Today Razer announced a two-piece gaming controller called the Junglecat that sticks on to the left and right sides of your phone, making the finished setup looking like a Nintendo Switch. The Junglecat offers gamers a distraction-free gaming experience by eliminating the need to use fingers to control the on-screen action. When utilized as intended, however, it is only limited to four smartphone models as it requires giving up your personal phone case for its own.
If you own an Android TV box or a television with it built in, there's a pretty good chance you've also taken the time to install Google's remote control app to go with it. It's not that the app is necessary, but it's a great backup in case your main remote is lost or the batteries die. All things considered, it's a pretty basic utility app; but it might not be quite so simple in the near future. A teardown shows that this little remote control is about to turn your phone into a full-fledged gamepad. There are also signs that it may soon take care of shutting off your TV for you and we might also gain control over the volume of voice responses.
The Nexus Player pumps TV shows and games alike to your TV, but for the latter, you're probably not going to use the included remote. Instead, you can consider springing for the Nexus Player gamepad to go with your set-top box.
The Nexus Player's pre-order saga has been an interesting one to say the least. First the device went up for pre-order with its accompanying gamepad, then it was marked as 'out of inventory' because it hadn't passed the FCC certification just yet, and finally it became available for pre-order again a week ago. Its gamepad however, went out of stock about the same time the player's pre-orders were halted, but didn't return with it. Now, it's back again.
Available for $39.99 with an estimated shipping date of 3 to 4 weeks, the gamepad is a cool accessory for those who want to use the Nexus Player as a gaming console.
Anyone looking for a solid Android gaming controller need look no further than the MOGA series. The original controller launched a year ago, and while there were and remain some drawbacks to the bundled software, the hardware itself is top notch. The latest generation hopes to address a fundamental drawback to gaming on a smartphone, the inescapable battery draining forces at work whenever you fire up a graphically intensive game and attempt to play it using a Bluetooth controller. Both the MOGA Hero Power and the Pro Power controllers let you recharge your handset as you game, and they're now available for anyone raring to give them a go.
Android-powered gaming systems are definitely on the rise as of late, with NVIDIA's SHIELD, OUYA, and the upcoming Mad Catz M.O.J.O., there's no shortage of ways to play Android games on something other than your phone or tablet. To keep up with the rest of the world, Archos has announced the sequel to its dedicated Android gaming system, the GamePad. I'll give you three guesses as to what the new version is called (and the first two don't count).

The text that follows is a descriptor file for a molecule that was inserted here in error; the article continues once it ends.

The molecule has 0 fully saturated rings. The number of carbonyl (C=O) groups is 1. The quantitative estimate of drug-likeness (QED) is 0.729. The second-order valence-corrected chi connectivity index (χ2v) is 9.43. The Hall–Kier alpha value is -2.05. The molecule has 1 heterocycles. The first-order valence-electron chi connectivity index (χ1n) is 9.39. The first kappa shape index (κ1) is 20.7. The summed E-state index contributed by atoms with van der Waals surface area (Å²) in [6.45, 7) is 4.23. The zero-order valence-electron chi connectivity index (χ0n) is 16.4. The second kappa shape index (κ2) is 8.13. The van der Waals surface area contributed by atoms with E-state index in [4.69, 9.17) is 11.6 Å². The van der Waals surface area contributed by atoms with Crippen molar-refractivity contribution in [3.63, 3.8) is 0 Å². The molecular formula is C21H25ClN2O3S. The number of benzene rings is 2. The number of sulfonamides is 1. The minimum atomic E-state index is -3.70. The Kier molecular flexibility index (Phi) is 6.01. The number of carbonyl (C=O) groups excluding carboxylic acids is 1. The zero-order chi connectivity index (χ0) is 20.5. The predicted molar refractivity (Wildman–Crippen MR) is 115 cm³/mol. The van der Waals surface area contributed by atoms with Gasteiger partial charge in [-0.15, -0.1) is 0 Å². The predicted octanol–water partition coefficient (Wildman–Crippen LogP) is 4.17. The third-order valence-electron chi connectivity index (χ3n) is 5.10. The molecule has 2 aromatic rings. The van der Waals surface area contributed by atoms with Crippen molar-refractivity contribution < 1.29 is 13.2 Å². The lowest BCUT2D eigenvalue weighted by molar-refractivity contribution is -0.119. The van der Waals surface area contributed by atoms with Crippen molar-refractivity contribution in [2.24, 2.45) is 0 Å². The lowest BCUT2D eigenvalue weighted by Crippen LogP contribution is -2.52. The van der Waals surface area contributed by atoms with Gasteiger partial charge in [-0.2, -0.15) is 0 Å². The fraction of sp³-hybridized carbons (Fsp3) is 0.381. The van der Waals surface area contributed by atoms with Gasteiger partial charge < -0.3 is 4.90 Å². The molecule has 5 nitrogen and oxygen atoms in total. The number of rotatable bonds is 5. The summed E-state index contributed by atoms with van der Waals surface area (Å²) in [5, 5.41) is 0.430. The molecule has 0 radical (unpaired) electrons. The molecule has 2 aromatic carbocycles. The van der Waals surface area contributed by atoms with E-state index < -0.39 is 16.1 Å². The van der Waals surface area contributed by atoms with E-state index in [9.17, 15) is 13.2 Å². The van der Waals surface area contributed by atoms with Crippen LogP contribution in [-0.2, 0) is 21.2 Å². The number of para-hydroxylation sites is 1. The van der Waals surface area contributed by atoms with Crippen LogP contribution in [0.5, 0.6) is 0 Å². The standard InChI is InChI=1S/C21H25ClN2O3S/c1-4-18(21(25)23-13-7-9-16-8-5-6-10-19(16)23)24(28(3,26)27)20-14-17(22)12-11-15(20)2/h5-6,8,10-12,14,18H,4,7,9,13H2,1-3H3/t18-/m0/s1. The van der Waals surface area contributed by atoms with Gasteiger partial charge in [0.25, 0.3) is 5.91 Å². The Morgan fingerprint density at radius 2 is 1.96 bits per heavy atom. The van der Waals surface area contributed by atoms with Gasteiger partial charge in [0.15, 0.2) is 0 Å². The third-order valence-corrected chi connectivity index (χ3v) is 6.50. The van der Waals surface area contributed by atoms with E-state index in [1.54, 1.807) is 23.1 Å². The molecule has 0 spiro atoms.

The GamePad 2 looks to be a nice little update to last year's model, as it features a higher resolution display, faster processor, and more RAM.
When we first reported on the iMpulse controller, I was excited. A super-portable Bluetooth controller that strives to capture the near-perfect control scheme of the Super NES and only adds a few ounces to my pocket? Sign me up! And that's exactly what I did, almost a year ago.
Now, eleven months later and six months after the controller was supposed to ship, I've got it in my hands. And it is a bitter, bitter disappointment. Not because of any lack in hardware capability, but because the software is so wretchedly poor that getting anything except an emulator app to work with the iMpulse is an exercise in head-banging frustration.
ARCHOS has announced its mobile strategy for the remainder of the year, highlighting tablets and smartphones that - hmm, to put this delicately - should appeal to a wide range of users. ARCHOS has been making Android tablets since before most of the major players, so it's typically worth checking out what they have to offer.
At the top of the list, we have the ARCHOS 101 XS 2, the successor to last year's ARCHOS 101 XS. This tablet comes with a quad-core processor and IPS screen. Like its predecessor, it still features a magnetic keyboard dock that doubles as a cover.
Back in August, Archos announced its then-upcoming GamePad, a tablet which looks to "revolutionize" gaming on Android. Featuring built-in physical game controls and custom button mapping software, the GamePad removes the need for touch controls, giving mobile gaming a more console-like feel, while its 7" display still keeps it portable enough to toss in your bag and take on-the-go. And now, it's finally available.
The GamePad is on sale in Europe for 149.99€, with North American availability coming in early 2013. The GP features some fairly decent specs, which should make for a solid gaming experience:
7" 1024x600 display
1.6GHz dual-core processor, with Mali 400 MP GPU
8GB onboard storage with microSD card slot and support for up to 64GB of additional space
At this time, there's no official word on North American pricing, but we'll keep you posted as soon as more information becomes available.
Back at the end of August, Archos announced an innovative new tablet called the GamePad. As its namesake suggests, it's built with gaming in mind - complete with on-board controls. In the announcement, Archos claimed the 7" device had "automatic gaming recognition and mapping tools" - the big question was, however, how's that going to work?
We now have a better idea of what to expect from the GamePad, as ArmDevices.net has gotten some hands-on time with the device. The first couple of minutes in the video are the most enlightening, as that's where they show off the button mapping tools.